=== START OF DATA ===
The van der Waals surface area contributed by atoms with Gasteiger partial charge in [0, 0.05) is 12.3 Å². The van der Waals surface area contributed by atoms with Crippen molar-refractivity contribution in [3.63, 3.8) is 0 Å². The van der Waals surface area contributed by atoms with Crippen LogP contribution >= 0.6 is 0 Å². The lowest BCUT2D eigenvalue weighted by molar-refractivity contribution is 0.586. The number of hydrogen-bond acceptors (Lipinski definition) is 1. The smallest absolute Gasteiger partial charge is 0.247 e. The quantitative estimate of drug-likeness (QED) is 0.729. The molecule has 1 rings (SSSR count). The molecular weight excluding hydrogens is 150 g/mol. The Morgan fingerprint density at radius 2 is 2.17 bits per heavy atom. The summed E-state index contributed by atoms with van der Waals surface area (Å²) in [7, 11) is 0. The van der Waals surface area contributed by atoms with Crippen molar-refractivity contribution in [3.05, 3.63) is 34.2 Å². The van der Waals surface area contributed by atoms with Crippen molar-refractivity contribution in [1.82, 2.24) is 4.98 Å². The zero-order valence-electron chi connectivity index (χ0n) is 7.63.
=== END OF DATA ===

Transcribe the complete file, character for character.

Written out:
The van der Waals surface area contributed by atoms with Gasteiger partial charge in [0, 0.05) is 12.3 Å². The van der Waals surface area contributed by atoms with Crippen molar-refractivity contribution in [3.63, 3.8) is 0 Å². The van der Waals surface area contributed by atoms with Crippen LogP contribution >= 0.6 is 0 Å². The lowest BCUT2D eigenvalue weighted by molar-refractivity contribution is 0.586. The number of hydrogen-bond acceptors (Lipinski definition) is 1. The smallest absolute Gasteiger partial charge is 0.247 e. The quantitative estimate of drug-likeness (QED) is 0.729. The molecule has 1 rings (SSSR count). The molecular weight excluding hydrogens is 150 g/mol. The Morgan fingerprint density at radius 2 is 2.17 bits per heavy atom. The summed E-state index contributed by atoms with van der Waals surface area (Å²) in [7, 11) is 0. The van der Waals surface area contributed by atoms with Crippen molar-refractivity contribution in [3.05, 3.63) is 34.2 Å². The van der Waals surface area contributed by atoms with Crippen molar-refractivity contribution in [1.82, 2.24) is 4.98 Å². The zero-order valence-electron chi connectivity index (χ0n) is 7.63.